Mutation in Hen Wlad Fy Nhadau

Hen Wlad Fy Nhadau begins, “Mae hen wlad fy nhadau yn annwyl i mi…”.

Why “i mi” and not “i fi”? Should there not be a soft mutation after the preposition “i”?

Where the confusion may creep in with mi and fi is that as you’ve noticed, when m does mutate, it mutates to f, but actually mi and fi here are just dialect variations of the same word, so it’s not the case that a ‘fi’ has always mutated from a ‘mi’ or that a ‘mi’ has to mutate to a ‘fi’
Although ‘i’ usually does cause a mutation, it doesn’t always - it’s just one of those sneaky exceptions I’m afraid!


That’s just unfair :wink:

Then there’s the chorus of “Calon Lân,” which includes the line, “Roddi i mi galon lân.” Why is that not, “Roddi i mi calon lân”? (There’s no definite article.)

Because calon is the object following a short-form verb.
It’s the same as, for example, ‘Can I have a cuppa’ - “Ga i banad” (not “ga i panad”) or ‘I went for a walk’ - “Es I am dro” (not “es I am tro”).

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Diolch. I find mutations very confusing. (And I see the “i mi” example exists also in the line I quoted form Calon Lân.) I can recognize them, but seldom can I explain or apply them!

you don’t have to be able to explain them to speak Welsh, and the applying will come the more you listen to patterns in speech, so don’t worry too much about them, and don’t worry about applying when you shouldn’t or not applying when you should - whilst they are a part of the language, they’re not as big an issue as they’re often made out to be :wink:

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Don’t worry. Mutations don’t always make sense. No-one has been able to explain to me why Llewelyn the Great in Welsh is Llewelyn Fawr. There’s no doubt he was masculine so why the mutation. Meanwhile the Welsh king who defeated the Vikings is always called Rhodri Mawr. Go with the flow.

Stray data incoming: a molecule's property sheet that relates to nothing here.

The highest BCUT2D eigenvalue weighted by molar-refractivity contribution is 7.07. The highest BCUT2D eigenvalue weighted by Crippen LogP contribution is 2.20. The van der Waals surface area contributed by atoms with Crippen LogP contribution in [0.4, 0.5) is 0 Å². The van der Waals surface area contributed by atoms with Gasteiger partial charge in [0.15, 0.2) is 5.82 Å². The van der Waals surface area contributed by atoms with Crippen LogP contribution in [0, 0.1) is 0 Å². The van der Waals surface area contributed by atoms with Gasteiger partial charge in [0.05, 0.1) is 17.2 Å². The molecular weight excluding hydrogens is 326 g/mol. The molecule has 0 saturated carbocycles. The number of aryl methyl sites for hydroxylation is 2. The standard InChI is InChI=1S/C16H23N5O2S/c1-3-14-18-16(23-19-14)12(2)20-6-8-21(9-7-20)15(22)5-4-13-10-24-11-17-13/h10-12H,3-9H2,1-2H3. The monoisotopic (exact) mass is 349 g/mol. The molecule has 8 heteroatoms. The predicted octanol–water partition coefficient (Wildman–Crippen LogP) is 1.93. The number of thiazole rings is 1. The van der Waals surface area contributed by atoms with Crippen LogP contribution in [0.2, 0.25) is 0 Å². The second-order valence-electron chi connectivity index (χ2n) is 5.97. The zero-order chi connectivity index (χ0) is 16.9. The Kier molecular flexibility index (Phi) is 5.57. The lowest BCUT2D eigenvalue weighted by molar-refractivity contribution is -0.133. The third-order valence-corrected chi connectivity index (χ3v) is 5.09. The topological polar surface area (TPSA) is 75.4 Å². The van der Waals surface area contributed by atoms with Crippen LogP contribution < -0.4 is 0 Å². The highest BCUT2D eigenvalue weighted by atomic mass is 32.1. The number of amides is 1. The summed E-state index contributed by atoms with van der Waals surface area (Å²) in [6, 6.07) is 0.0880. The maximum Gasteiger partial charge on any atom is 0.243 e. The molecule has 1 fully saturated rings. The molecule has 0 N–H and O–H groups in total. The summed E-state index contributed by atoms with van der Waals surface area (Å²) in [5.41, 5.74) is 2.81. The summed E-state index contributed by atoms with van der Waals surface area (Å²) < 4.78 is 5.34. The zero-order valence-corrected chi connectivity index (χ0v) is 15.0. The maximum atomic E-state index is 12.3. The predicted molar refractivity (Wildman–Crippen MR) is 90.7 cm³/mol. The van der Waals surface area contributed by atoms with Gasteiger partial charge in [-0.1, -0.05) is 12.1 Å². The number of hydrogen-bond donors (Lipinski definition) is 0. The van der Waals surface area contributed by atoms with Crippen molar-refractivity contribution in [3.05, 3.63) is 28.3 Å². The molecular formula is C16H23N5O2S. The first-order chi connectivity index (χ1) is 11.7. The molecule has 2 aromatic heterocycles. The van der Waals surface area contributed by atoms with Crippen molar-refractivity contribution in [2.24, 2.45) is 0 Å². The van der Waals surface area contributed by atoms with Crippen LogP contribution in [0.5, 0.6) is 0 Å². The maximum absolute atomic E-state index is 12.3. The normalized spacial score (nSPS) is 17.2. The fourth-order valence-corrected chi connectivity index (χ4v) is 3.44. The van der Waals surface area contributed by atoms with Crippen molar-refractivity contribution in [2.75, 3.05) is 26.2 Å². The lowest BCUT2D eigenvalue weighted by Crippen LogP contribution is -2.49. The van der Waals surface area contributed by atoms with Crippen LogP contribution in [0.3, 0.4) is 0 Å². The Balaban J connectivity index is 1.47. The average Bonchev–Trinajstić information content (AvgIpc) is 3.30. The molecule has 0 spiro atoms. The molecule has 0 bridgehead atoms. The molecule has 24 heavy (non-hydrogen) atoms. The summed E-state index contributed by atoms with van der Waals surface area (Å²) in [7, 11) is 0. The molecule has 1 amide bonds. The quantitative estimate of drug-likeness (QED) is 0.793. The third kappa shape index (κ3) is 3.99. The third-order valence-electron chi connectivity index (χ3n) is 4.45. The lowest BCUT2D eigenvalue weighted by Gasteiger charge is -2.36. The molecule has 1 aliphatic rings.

That’s how I started this thread.

The explanation, of course, made sense.

A year on, I come across the song, “Blaenau Ffestiniog.” Pleasant number, easy to play on the ukulele.

However, the first line of the chorus goes, “O rwy’n mynd nôl i Flaenau Ffestiniog.”

So, an “i” followed by a soft mutation.

What’s the difference with the “i” in Hen Wlad…"?

I suspect it has something to do with one “i” containing a sense of movement and the other not, but…

A single ‘i’ will often cause a soft mutation but, as always, there are always exceptions!

In the Hen Wlad line, “annwyl i mi” is the more ‘standard’ thing to have, but in speech you will hear “annwyl i fi” too. They are both fine to say, although of course the anthem should always be ‘mi’ because that’s how it’s written!
Another example like this is “Rhaid i mi”/“Rhaid i fi” - they are both acceptable too. It’s a regional/personal preference thing in this case.

In the Blaenau Ffestiniog line, the ‘i’ causes the mutation that ‘i’ as a preposition usually does. The ‘i’ here is part of the ‘mynd’ and, yes is conveying movement (to Blaenau Ffestiniog), but even if there is no actual movement e.g. dwi’n mynd i feddwl amdani - I’m going to think about it, the mynd+i still causes a mutation, so it’s not really to do with movement, it’s the construction.

So really, it’s not what the ‘i’ translates as that tells you whether or not to mutate, it’s the construction it’s used in. In the two song lines, ‘i’ is ‘to’ in both but the constructions are different, so the rules for mutating are different.

I think we should start futating in English too.

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